4 Spreadsheet Tricks in Google Drive You May Not Know About

Although I prefer to use Excel for my data manipulating needs, Sheets in Google Drive has some pretty nifty tricks that give it an advantage for certain tasks. These tips aren't for the super advanced data mavens, rather, they're for the common folk  Here's a quick look at four cool Sheets features you might not be familiar with.

1. Google Sets

Depending on when you got into SEO, you may or may not remember Google Sets. It was a little tool in Google Labs where you could plug in a few phrases and see what other phrases Google considered related. It wasn't very robust and Google eventually shut down the project. There is hope for those who mourn the tool's passing. It has (sort of) been resurrected in Google Drive.

How to Use It

  1. Type in two phrases, one in cell A1 and one in cell A2.
  2. Highlight the cells.
  3. Press and hold "Ctrl" while dragging the little blue box in the bottom right hand corner.

Each set is a different size, so scroll down far enough to fully populate the set. Unfortunately, some phrases don't return any sets.

See It In Action

Say I'm doing keyword research for a client that produces beer. From experience, I'm aware of many different types but want to make sure I'm not leaving anything out. While I'm at it I also want to see different ingredients I may have missed.

Pick your seed words, highlight the words, and press and hold Ctrl while dragging the little blue box

See your sets

Hat tip to Alex Chitu.

2. Charts with Two Y-Axes

Charts can be awesome. They look good and are helpful for those of us who don't read. They're doubly awesome when you chart two things at once. Although two y-axes aren't recommended for all types of data sets, they can be useful.

How to Use It

  1. Highlight to sets of data you want to chart together
  2. Click "Insert">"Chart" on the menu
  3. Select the chart type and click "Insert"
  4. Right click your new chart and select "Series">"Series you want to move to the right axis" (that's not really what is says, by the way)
  5. In the bubble that pops up you'll have the option of selecting between two right triangles which will toggle between the left and right y-axes

See It In Action

Say we want to chart visits and conversions together, but the scales prevent us from seeing useful correlations. There's a graph for that!

Highlight your traffic and conversion data

Select the Chart Type and Insert the chart

Move the conversions to the right axis

Marvel at your new chart

Check out some of the other cool chart types available (I'm looking at you GeoMap Chart).

3. Scrape HTML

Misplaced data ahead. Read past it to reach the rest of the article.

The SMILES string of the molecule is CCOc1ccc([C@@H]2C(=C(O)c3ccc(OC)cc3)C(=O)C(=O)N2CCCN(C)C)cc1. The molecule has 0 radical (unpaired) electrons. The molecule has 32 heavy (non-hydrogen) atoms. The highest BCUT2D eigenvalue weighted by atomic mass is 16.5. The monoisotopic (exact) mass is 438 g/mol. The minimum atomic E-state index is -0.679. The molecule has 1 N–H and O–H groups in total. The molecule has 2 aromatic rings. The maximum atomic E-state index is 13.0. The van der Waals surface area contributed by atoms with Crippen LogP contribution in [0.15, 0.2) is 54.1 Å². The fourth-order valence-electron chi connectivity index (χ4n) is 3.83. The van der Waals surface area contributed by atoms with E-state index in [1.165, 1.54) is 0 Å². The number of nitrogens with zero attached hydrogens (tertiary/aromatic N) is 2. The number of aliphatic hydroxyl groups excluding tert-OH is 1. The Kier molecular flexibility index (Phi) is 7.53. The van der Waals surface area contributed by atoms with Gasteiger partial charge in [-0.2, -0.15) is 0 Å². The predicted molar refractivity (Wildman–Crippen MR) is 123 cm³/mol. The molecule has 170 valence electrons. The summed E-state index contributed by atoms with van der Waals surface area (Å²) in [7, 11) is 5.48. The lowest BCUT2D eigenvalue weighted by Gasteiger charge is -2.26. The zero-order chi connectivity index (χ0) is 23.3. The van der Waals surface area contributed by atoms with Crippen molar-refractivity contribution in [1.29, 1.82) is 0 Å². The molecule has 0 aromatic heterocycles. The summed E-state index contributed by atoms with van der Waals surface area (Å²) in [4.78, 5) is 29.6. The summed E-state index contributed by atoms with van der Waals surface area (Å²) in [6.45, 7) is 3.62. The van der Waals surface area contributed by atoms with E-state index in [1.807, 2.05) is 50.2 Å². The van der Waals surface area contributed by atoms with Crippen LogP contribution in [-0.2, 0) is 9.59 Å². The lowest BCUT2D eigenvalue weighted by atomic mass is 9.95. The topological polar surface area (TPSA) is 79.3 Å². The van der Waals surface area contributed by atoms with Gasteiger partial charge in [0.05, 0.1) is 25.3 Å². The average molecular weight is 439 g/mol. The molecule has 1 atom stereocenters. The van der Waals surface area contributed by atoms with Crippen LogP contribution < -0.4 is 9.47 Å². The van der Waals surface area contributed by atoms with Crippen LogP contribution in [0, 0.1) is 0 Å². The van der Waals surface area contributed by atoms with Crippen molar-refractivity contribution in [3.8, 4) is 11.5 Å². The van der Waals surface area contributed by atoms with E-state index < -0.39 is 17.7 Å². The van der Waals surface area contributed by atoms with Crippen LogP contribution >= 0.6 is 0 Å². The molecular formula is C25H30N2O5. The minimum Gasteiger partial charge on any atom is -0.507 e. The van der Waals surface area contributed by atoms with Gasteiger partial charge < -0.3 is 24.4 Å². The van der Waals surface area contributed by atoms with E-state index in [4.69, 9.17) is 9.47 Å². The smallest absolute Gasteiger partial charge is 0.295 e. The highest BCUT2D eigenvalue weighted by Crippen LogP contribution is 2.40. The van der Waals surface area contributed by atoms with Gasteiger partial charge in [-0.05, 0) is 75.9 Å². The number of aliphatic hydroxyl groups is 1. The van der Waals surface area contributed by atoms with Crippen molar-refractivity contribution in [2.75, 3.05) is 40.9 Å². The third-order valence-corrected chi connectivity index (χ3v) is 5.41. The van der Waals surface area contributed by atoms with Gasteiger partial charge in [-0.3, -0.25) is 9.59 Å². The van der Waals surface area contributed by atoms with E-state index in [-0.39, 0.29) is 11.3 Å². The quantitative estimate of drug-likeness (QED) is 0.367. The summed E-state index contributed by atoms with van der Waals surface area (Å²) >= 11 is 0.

Sheets has an enormous list of formulas and functions, but I really like one in particular: InsertHTML. If you're only a novice scraper, the InsertHTML function will scrape data from a list or table on a webpage and place it into your spreadsheet. This saves you time on copying and by by one.

How to Use It

The function looks like this: ImportHtml(URL, query, index)

  • URL: the webpage you want to scrape
  • Query: is it a "list" or a "table"
  • Index: simply the order of the list or table (e.g., "3" would refer to the third list or table on the page)
**There are a few disclaimers with this function**:
  • Google limits HTML imports to 50 per sheet (copy and paste values to remove the formula but keep the data)
  • It might take a few tries to determine the index number for data

See It In Action

Say I'm building an infographic and looking for box office data. BoxOfficeMojo has lots of data, including market share among studios.

Fill out your formula

Watch the data populate

Hat tip to SEER cohort Ethan Lyon, master scraper.

4. Easily Format Multiple Cells

I'll admit this one might be common sense, but it took a long time for me to realize what the paintbrush is for. Hopefully there's at least one other person out there to validate my paintbrush ignorance. "What's it for?" this one person asks. The answer: formatting multiple cells across different ranges. This is also achieved by copying and pasting the format only, but the paintbrush saves a few mouse clicks.

How to Use It

  1. Select the cell whose format you want to copy
  2. Click the Paintbrush Icon
  3. Highlight any cells you want to copy the format to

See It In Action

The data from my BoxOfficeMojo import in the last example is a little screwy. It looks like some of the Total Gross numbers imported as percentages instead of dollars.

Highlight the cell whose format you want to copy

Click the paintbrush icon

Drag your cursor over the cells you want to change

What Tips Do You Have?

This list is by no means exhaustive and there are plenty of things to do with custom scripts that I won't get into. What tips do you have to add?



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